Many young adults age 18-24 with high blood pressure remain undiagnosed with hypertension, even after long-term physician care.
Young adults in the US with high blood pressure are less likely to be diagnosed during a doctor visit than patients age 60 and older.
Study results presented at the American Heart Association 2012 Scientific Sessions, in Los Angeles, California, show that young adults ages 18-24 with high blood pressure are 28% less likely to be diagnosed during regular doctor visits.
However, the factors contributing to the delays in diagnosing hypertension (HTN) in young adults are not known. The purpose of this study was to determine predictors of delays in the initial HTN diagnosis among young adults.
“These young patients come to the clinic and their blood pressure is recorded,” said lead author Heather Johnson, MD, of the University of Wisconsin School of Medicine and Public Health. “They have high blood pressure, but there’s no documentation of a diagnosis.”
Researchers performed an analysis of the electronic health records of 13,593 men and women who were at least 18 years old. Patients with a previous HTN diagnosis or previous antihypertensive medication were excluded. All of the patients had visited their practicing physician at least twice as an outpatient. They had previously had high blood pressure, met the criteria for an initial HTN diagnosis, and met the required guidelines for the study.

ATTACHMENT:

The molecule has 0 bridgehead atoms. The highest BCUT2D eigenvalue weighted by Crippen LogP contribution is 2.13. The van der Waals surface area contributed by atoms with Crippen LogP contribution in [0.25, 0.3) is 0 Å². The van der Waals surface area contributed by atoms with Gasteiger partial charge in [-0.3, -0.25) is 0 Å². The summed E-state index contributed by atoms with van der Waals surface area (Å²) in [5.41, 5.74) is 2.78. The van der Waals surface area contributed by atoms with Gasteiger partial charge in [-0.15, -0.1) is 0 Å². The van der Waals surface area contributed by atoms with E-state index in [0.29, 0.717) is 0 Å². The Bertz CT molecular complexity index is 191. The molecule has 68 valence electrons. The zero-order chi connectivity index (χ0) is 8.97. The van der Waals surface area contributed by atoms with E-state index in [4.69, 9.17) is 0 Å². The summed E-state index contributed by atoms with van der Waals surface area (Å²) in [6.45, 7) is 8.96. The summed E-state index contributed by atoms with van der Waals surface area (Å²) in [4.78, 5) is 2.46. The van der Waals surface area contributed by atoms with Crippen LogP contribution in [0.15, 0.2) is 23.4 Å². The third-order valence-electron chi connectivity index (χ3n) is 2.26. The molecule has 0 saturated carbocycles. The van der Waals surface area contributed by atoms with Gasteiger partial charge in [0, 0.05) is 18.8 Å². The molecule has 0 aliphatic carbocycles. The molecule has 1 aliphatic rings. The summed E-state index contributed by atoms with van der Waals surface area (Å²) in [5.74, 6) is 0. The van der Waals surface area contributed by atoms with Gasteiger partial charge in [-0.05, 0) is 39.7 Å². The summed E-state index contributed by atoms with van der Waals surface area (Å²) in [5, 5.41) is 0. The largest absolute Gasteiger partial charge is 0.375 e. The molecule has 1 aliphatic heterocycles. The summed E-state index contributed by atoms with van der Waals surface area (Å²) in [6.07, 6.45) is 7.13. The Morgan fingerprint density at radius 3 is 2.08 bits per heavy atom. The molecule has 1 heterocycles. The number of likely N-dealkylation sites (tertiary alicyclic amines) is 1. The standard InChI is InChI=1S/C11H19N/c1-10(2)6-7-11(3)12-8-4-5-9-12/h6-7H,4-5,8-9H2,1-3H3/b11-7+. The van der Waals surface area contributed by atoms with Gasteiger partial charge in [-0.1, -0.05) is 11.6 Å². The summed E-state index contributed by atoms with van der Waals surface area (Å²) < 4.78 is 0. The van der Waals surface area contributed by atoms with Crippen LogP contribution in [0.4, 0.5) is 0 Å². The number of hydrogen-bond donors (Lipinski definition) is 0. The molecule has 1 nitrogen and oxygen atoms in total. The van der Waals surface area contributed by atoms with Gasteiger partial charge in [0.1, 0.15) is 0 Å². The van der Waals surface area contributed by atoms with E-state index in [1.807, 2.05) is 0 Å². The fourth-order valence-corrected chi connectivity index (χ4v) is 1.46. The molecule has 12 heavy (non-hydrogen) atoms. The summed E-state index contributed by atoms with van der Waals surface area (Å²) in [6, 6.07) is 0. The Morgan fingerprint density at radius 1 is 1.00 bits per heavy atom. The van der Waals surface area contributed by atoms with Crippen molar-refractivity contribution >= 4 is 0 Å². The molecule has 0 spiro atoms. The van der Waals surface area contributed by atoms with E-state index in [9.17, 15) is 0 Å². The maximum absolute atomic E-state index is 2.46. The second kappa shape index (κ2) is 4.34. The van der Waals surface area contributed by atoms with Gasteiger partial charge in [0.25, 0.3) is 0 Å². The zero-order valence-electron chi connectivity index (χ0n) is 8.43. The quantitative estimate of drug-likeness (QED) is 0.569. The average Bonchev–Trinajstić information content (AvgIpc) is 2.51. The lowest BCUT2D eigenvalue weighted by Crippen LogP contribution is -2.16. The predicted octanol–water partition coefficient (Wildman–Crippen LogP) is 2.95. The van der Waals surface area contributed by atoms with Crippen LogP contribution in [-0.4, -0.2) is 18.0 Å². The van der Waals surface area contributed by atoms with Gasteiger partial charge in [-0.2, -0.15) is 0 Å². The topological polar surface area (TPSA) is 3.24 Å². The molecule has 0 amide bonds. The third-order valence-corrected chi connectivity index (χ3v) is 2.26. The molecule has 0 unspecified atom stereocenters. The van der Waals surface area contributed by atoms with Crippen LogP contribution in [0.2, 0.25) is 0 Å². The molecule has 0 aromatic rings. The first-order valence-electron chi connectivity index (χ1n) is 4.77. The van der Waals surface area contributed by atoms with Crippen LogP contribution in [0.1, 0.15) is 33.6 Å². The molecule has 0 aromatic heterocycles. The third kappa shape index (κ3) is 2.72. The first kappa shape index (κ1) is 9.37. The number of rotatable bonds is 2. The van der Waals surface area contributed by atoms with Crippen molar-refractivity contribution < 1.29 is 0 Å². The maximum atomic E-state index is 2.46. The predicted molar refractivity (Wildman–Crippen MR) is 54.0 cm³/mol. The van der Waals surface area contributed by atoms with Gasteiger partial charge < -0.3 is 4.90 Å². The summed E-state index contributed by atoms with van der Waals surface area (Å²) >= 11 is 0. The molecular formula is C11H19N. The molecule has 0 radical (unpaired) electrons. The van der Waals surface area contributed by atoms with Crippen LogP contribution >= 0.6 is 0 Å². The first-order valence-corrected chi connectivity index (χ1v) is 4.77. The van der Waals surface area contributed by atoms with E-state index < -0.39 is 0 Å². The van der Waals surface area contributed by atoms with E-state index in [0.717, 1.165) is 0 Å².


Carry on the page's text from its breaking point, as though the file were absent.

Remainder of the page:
However, after four years physician care:
Young adult patients with mild hypertension and those who were smokers were also less likely to receive a diagnosis.
According to American Heart Association statistics, about 29% of all adults living in the United States have hypertension. Men (11%) age 20-34 have a slightly higher rate of hypertension than women (7%) the same age.
“Patient factors play a role, provider factors play a role, along with the health care system,” Johnson said. “You can’t blame one component. They all must work together to diagnose and manage high blood pressure in young adults.”